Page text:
The Mitzvah Tank: A legacy
Sophie Edelstein// Milwaukee, WI
In 1974, a new apparition began to make its appearance in the streets of Manhattan. Even in the chaos of the crowd, this “strange” vehicle attracted attention. It was a standard van of the U-Haul variety, and its backdoor was rolled up showing a cargo of one large wooden table, two wooden benches and a dozen young men with beards and black hats. From a loudspeaker played a medley of Chasidic songs at high volume. That is, high enough to make sure people heard it among the chaos and commotion of the New York streets.
Large posters secured to the side of the van read “Mitzvah Tank!” The Rebbe had sent these “tanks” into the heart of the city for the soul of the average “American Jew”. If a large portion of the American Jewery had ceased to come to Shul each morning to put on Tefillin and pray, then the Rebbe was going to bring the tefillin to them.
Before the Rebbe’s mitzvah campaign, doing a mitzvah was a private deed, performed only by religious Jews at their home or at synagogue. One may question—what is the purpose of doing one mitzvah on the way to lunch in a non-kosher restaurant? Mitzvot were seen as the details that made up a religious Jew’s lifestyle.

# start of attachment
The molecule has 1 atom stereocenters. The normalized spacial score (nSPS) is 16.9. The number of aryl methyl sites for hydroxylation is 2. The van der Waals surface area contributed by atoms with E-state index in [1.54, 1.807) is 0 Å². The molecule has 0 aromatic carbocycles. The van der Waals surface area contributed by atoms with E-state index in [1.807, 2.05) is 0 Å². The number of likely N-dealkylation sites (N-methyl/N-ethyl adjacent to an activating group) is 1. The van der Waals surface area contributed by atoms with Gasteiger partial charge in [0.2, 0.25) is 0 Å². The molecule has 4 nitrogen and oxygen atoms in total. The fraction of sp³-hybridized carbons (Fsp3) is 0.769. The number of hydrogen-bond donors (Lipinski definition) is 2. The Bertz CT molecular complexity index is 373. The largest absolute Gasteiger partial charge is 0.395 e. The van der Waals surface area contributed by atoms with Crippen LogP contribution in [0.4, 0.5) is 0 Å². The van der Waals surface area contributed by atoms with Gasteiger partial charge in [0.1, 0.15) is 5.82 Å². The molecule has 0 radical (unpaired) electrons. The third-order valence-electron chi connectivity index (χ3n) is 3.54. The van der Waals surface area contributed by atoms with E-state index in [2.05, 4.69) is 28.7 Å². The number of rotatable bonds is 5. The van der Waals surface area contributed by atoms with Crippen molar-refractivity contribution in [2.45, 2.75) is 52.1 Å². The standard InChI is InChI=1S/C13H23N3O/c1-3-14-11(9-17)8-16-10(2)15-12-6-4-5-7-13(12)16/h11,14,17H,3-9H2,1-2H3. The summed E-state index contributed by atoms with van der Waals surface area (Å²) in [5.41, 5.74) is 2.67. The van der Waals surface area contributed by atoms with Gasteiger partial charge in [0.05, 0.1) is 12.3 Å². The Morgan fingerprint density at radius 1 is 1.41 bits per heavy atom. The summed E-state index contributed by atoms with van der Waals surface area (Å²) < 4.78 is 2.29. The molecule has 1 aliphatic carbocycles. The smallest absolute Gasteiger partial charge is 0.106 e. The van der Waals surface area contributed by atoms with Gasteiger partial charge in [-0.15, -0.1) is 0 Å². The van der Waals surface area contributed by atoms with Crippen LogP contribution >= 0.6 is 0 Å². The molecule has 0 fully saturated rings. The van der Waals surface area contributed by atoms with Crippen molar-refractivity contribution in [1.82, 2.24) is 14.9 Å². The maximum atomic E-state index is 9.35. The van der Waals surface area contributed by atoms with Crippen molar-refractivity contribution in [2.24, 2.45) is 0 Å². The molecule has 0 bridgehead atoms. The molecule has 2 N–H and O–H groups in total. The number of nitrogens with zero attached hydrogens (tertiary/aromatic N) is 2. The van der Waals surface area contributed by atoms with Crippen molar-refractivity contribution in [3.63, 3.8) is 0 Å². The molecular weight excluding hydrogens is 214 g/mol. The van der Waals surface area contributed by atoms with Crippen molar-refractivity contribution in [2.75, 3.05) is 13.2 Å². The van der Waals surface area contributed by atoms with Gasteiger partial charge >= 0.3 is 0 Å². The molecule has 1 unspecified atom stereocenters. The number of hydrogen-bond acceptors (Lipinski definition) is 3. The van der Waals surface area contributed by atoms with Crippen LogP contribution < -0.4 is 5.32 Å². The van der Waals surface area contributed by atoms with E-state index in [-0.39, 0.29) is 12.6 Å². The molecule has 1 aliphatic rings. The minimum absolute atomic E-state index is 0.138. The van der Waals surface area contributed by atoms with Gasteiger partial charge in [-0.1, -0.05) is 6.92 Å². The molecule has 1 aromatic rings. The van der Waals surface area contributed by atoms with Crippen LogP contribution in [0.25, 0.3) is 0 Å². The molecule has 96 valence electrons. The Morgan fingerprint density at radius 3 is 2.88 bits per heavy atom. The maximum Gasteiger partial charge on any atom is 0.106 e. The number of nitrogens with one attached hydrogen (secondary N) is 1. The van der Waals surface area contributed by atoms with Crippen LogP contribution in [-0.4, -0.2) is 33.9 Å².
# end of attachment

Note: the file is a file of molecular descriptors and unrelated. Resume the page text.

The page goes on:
The Rebbe saw things differently. As a connection between man and G-d, as a bridge between creator and creation. A mitzvah is a deed of significance, a deed of infinite value unto itself. The Rebbe repeated time and time again: A single person performing a single mitzvah could be the deed that tips the scales and brings redemption to the entire world and all of creation.
The Rebbe believed and would always say, “If you see what needs to be repaired and how to repair it, then you have found a piece of the world that G-d has left for you to complete. But if you only see what is wrong and what is ugly in the world, then it is you yourself that needs repair.” As we commemorate his birthday, this is an important and relatable aspect to consider.